The profit from turning crude into heating oil and diesel fuel has jumped to almost double that for gasoline as U.S. exports to Europe and South America climb.
Heating oil futures on the New York Mercantile Exchange, which trade as a surrogate for diesel, increased 13 percent in the third quarter, helping to drive the profit from producing heating, industrial and trucking fuel to almost three times what it was a year ago. A port workers strike in Marseille, France, also led to a shortage of fuel supplies in southern Europe.
“It’s reflecting something of real value,” said Ed Morse, head of commodities research at Credit Suisse Group AG in New York. “Diesel demand is strong, heating oil as well. Europe is structurally short of distillate for the winter.”
Exports to Europe and South America are being bolstered by evidence that growth in some of the continents’ biggest economies is accelerating. Gross domestic product in Germany, Europe’s biggest consumer of heating oil, will expand 3.4 percent this year, according to the European Commission. Argentina’s will increase 8.3 percent, the median of eight analysts’ estimates compiled by Bloomberg show.
The profit from refining crude into heating oil, the so- called crack spread, was $13.06 a barrel at 12:26 p.m. today, based on Nymex futures, compared with $7.36 for gasoline. The corresponding spreads were $5.24 and $2.68 a year ago. On ICE Futures Europe, the margin for gasoil, the equivalent of heating oil, was $12.26 a barrel, compared with $9.21 a year earlier.
The supply of gasoil, a category of fuel that includes heating oil and diesel, in independent storage in Europe’s Amsterdam-Rotterdam-Antwerp oil-trading hub is 17 percent below a year earlier, according PJK International BV data, reflecting the region’s growing use of the fuel.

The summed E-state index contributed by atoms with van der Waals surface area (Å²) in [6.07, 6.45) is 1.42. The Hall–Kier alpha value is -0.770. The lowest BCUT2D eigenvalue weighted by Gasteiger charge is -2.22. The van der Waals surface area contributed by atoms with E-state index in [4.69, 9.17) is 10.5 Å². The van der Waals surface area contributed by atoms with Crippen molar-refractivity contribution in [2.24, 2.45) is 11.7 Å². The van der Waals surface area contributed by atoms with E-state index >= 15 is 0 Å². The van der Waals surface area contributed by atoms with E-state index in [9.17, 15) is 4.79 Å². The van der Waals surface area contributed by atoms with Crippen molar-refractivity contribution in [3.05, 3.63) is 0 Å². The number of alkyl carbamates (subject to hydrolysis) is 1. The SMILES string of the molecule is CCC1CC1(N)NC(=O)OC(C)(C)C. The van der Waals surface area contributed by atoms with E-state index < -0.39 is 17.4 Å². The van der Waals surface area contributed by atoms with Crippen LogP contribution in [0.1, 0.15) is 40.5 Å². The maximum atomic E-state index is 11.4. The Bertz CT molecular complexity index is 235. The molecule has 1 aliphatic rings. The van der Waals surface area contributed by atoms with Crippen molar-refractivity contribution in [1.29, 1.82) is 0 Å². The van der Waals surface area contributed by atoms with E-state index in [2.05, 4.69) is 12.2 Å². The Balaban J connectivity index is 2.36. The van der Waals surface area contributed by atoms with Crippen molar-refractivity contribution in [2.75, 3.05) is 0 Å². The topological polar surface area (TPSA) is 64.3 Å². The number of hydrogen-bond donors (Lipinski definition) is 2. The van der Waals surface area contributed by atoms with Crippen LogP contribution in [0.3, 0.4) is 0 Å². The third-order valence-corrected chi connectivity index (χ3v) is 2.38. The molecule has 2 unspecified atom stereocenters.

Supplies may fall because of a strike began Sept. 27 at the Fos and Lavera terminals, stranding 51 vessels and forcing refiners to cut production. Six refinery crude-units in France and one in Switzerland are running at minimum rates in an effort to avoid halting operations entirely, according to Union Francaise des Industries Petrolieres, a refiners’ organization.
The disruption could mean a loss of about 90,000 barrels a day of gasoil production, according Christophe Barret, a London- based analyst at Credit Agricole.
Diesel demand in 16 European Union countries this year will be about 3.68 million barrels a day, up from 3.6 million in 2009, according to Andrew Reed, an analyst at Energy Security Analysis Inc. in Wakefield, Massachusetts. In June, July and August, demand for heating oil in Germany was 387,000 barrels a day, up from 255,000 a year earlier, Reed said.
“Demand for diesel and heating oil in northwestern Europe came roaring back this year,” Reed said. “The U.S. has a lot of low-sulfur diesel.”